Last week, Goldman Sachs and MetLife announced that they plan to publicly disclose the gender and racial breakdowns of their staffs later this year.
The move is coming after some hounding by New York City’s public pension funds, which hold large stakes in MetLife and Goldman Sachs. The pension fund heads want the data, they say, because diversity leads to better company performance, which leads to better shareholder returns.
I applaud both MetLife and Goldman Sachs for agreeing to release their data. (Omnicom, a giant of the advertising world — an industry with its own diversity and gender issues; see, for example, “Mad Men” — refused.) But I had to wonder: what difference will it make?
It’s already well-known that the insurance industry is largely white and mostly male. While minorities and women have made a few inroads, they’re still the exception to the rule, novelties trotted out by companies when they want to prove that, ahem, actually, they don’t have a diversity problem. (If I ate pizza for every meal, every single day, except Tuesdays, would that mean I don’t have a pizza problem?)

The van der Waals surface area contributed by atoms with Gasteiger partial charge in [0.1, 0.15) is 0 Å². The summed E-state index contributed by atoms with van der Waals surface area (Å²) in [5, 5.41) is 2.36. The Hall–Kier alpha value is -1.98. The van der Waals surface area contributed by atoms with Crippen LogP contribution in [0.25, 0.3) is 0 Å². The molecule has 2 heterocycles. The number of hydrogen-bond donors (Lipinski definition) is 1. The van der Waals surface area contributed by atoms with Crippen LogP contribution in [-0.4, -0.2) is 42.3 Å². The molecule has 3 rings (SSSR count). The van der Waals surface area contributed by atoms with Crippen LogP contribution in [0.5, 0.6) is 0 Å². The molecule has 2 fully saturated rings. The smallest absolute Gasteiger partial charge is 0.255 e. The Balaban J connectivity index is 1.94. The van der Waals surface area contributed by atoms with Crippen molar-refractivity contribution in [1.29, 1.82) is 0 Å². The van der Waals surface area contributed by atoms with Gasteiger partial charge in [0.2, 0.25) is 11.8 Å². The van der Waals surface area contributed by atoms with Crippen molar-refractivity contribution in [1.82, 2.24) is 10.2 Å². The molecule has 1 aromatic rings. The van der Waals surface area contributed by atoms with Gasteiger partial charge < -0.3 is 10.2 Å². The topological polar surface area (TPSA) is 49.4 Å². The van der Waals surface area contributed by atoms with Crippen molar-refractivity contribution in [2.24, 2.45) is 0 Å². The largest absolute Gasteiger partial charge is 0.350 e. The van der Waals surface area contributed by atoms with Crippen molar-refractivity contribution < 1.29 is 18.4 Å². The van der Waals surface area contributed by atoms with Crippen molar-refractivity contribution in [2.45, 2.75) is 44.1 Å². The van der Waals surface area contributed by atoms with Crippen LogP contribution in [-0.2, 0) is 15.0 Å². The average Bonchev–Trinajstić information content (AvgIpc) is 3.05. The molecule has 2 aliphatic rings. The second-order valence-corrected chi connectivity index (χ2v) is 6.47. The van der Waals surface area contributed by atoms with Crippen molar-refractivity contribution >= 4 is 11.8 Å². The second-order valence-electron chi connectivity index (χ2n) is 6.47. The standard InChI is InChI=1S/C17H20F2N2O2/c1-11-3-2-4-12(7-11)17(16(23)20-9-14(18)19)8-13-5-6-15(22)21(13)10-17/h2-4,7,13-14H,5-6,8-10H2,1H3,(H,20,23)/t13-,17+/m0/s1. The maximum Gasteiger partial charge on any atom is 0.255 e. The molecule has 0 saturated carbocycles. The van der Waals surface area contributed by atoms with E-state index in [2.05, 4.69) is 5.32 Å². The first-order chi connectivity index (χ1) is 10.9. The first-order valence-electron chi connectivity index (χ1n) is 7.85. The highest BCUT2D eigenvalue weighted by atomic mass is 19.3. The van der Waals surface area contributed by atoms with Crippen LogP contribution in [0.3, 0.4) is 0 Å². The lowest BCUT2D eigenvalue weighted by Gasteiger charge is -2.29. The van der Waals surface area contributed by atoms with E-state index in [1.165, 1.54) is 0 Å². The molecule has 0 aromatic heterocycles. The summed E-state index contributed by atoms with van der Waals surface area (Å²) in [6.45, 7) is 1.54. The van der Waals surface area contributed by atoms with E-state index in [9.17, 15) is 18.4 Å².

It’s also hard to believe the data release will mean anything significant to shareholders. Most investors are able to get over, say, the fact that companies like BP and Exxon are generating huge returns by trampling our environment. I’m sure they’ll recover from the news that these historically white, male insurance and finance companies they’ve invested in are — gasp! — still white and male.
If the pension funds wanted the data to make a real impact, they’d insist that ages be disclosed as well. Don’t get me wrong. I’m a fan of equal employment opportunities. But the real white problem insurance companies have is that there’s too much of it on their executives’ heads.
We’ve written lots about the aging insurance workforce and the fact that young people just aren’t interested in the field today. Among the few who do enter the industry, most will fail. There’s a real chance that, if that doesn’t change, there won’t be anyone — female or male, white or otherwise — to take over for those insurance company execs once they retire.